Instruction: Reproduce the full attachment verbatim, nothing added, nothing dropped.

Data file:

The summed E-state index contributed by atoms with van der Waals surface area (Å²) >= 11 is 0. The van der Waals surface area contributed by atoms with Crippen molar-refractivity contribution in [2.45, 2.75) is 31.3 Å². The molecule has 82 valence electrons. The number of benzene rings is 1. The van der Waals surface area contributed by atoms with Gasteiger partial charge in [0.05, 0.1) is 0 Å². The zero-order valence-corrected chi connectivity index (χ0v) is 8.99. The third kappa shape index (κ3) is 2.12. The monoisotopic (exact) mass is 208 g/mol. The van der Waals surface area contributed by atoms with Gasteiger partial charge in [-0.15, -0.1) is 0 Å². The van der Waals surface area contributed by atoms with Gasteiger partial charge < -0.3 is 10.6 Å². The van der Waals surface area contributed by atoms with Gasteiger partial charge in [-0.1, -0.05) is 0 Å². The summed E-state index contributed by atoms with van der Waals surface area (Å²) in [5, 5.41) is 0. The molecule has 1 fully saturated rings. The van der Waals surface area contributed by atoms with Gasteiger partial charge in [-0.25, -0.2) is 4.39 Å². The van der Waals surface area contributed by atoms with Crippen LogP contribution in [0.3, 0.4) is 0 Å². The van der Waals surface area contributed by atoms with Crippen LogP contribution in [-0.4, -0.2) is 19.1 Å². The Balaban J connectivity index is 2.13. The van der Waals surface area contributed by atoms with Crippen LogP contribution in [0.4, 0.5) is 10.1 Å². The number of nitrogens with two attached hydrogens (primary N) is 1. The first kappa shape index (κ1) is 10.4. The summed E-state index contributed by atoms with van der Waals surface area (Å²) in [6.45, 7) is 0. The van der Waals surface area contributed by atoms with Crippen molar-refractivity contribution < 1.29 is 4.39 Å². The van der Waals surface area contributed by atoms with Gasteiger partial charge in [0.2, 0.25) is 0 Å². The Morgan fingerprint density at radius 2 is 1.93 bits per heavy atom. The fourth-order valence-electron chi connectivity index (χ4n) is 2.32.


The summed E-state index contributed by atoms with van der Waals surface area (Å²) >= 11 is 0. The van der Waals surface area contributed by atoms with Crippen molar-refractivity contribution in [2.45, 2.75) is 31.3 Å². The molecule has 82 valence electrons. The number of benzene rings is 1. The van der Waals surface area contributed by atoms with Gasteiger partial charge in [0.05, 0.1) is 0 Å². The zero-order valence-corrected chi connectivity index (χ0v) is 8.99. The third kappa shape index (κ3) is 2.12. The monoisotopic (exact) mass is 208 g/mol. The van der Waals surface area contributed by atoms with Gasteiger partial charge in [-0.15, -0.1) is 0 Å². The van der Waals surface area contributed by atoms with Gasteiger partial charge < -0.3 is 10.6 Å². The van der Waals surface area contributed by atoms with Gasteiger partial charge in [-0.1, -0.05) is 0 Å². The summed E-state index contributed by atoms with van der Waals surface area (Å²) in [5, 5.41) is 0. The molecule has 1 fully saturated rings. The van der Waals surface area contributed by atoms with Gasteiger partial charge in [-0.25, -0.2) is 4.39 Å². The van der Waals surface area contributed by atoms with Crippen LogP contribution in [0.3, 0.4) is 0 Å². The van der Waals surface area contributed by atoms with Crippen LogP contribution in [-0.4, -0.2) is 19.1 Å². The Balaban J connectivity index is 2.13. The van der Waals surface area contributed by atoms with Crippen LogP contribution in [0.4, 0.5) is 10.1 Å². The number of nitrogens with two attached hydrogens (primary N) is 1. The first kappa shape index (κ1) is 10.4. The summed E-state index contributed by atoms with van der Waals surface area (Å²) in [6.45, 7) is 0. The van der Waals surface area contributed by atoms with Crippen molar-refractivity contribution < 1.29 is 4.39 Å². The van der Waals surface area contributed by atoms with Gasteiger partial charge in [0.2, 0.25) is 0 Å². The Morgan fingerprint density at radius 2 is 1.93 bits per heavy atom. The fourth-order valence-electron chi connectivity index (χ4n) is 2.32.